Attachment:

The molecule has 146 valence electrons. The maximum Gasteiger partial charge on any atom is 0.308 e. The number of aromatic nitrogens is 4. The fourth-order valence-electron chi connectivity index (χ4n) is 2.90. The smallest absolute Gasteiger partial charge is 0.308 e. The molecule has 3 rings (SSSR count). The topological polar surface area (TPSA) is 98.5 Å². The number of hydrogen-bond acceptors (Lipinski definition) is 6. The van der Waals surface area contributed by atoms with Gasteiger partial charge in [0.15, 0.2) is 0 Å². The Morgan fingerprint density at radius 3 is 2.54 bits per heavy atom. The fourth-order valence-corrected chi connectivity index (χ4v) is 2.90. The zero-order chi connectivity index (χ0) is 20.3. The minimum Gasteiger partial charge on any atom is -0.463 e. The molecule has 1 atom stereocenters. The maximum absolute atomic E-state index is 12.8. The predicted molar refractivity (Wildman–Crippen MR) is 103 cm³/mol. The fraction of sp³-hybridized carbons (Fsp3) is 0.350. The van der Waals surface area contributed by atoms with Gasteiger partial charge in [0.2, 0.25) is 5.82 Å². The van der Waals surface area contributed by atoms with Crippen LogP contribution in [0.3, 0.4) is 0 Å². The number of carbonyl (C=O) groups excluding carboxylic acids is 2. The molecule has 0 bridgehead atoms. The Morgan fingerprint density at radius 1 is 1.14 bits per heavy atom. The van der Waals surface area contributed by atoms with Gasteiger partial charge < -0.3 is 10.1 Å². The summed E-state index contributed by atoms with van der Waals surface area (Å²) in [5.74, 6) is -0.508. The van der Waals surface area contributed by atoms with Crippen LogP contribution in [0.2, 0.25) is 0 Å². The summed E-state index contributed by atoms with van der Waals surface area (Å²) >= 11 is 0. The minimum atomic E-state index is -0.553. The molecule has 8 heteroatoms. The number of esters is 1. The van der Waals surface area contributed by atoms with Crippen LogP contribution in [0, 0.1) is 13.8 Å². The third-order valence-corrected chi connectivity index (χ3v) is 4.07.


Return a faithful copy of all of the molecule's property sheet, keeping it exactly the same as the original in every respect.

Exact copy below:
The molecule has 146 valence electrons. The maximum Gasteiger partial charge on any atom is 0.308 e. The number of aromatic nitrogens is 4. The fourth-order valence-electron chi connectivity index (χ4n) is 2.90. The smallest absolute Gasteiger partial charge is 0.308 e. The molecule has 3 rings (SSSR count). The topological polar surface area (TPSA) is 98.5 Å². The number of hydrogen-bond acceptors (Lipinski definition) is 6. The van der Waals surface area contributed by atoms with Gasteiger partial charge in [0.15, 0.2) is 0 Å². The Morgan fingerprint density at radius 3 is 2.54 bits per heavy atom. The fourth-order valence-corrected chi connectivity index (χ4v) is 2.90. The zero-order chi connectivity index (χ0) is 20.3. The minimum Gasteiger partial charge on any atom is -0.463 e. The molecule has 1 atom stereocenters. The maximum absolute atomic E-state index is 12.8. The predicted molar refractivity (Wildman–Crippen MR) is 103 cm³/mol. The fraction of sp³-hybridized carbons (Fsp3) is 0.350. The van der Waals surface area contributed by atoms with Gasteiger partial charge in [0.2, 0.25) is 5.82 Å². The van der Waals surface area contributed by atoms with Crippen LogP contribution in [0.3, 0.4) is 0 Å². The number of carbonyl (C=O) groups excluding carboxylic acids is 2. The molecule has 0 bridgehead atoms. The Morgan fingerprint density at radius 1 is 1.14 bits per heavy atom. The van der Waals surface area contributed by atoms with Gasteiger partial charge < -0.3 is 10.1 Å². The summed E-state index contributed by atoms with van der Waals surface area (Å²) in [5.74, 6) is -0.508. The van der Waals surface area contributed by atoms with Crippen LogP contribution in [0.2, 0.25) is 0 Å². The summed E-state index contributed by atoms with van der Waals surface area (Å²) >= 11 is 0. The minimum atomic E-state index is -0.553. The molecule has 8 heteroatoms. The number of esters is 1. The van der Waals surface area contributed by atoms with Crippen LogP contribution in [0, 0.1) is 13.8 Å². The third-order valence-corrected chi connectivity index (χ3v) is 4.07.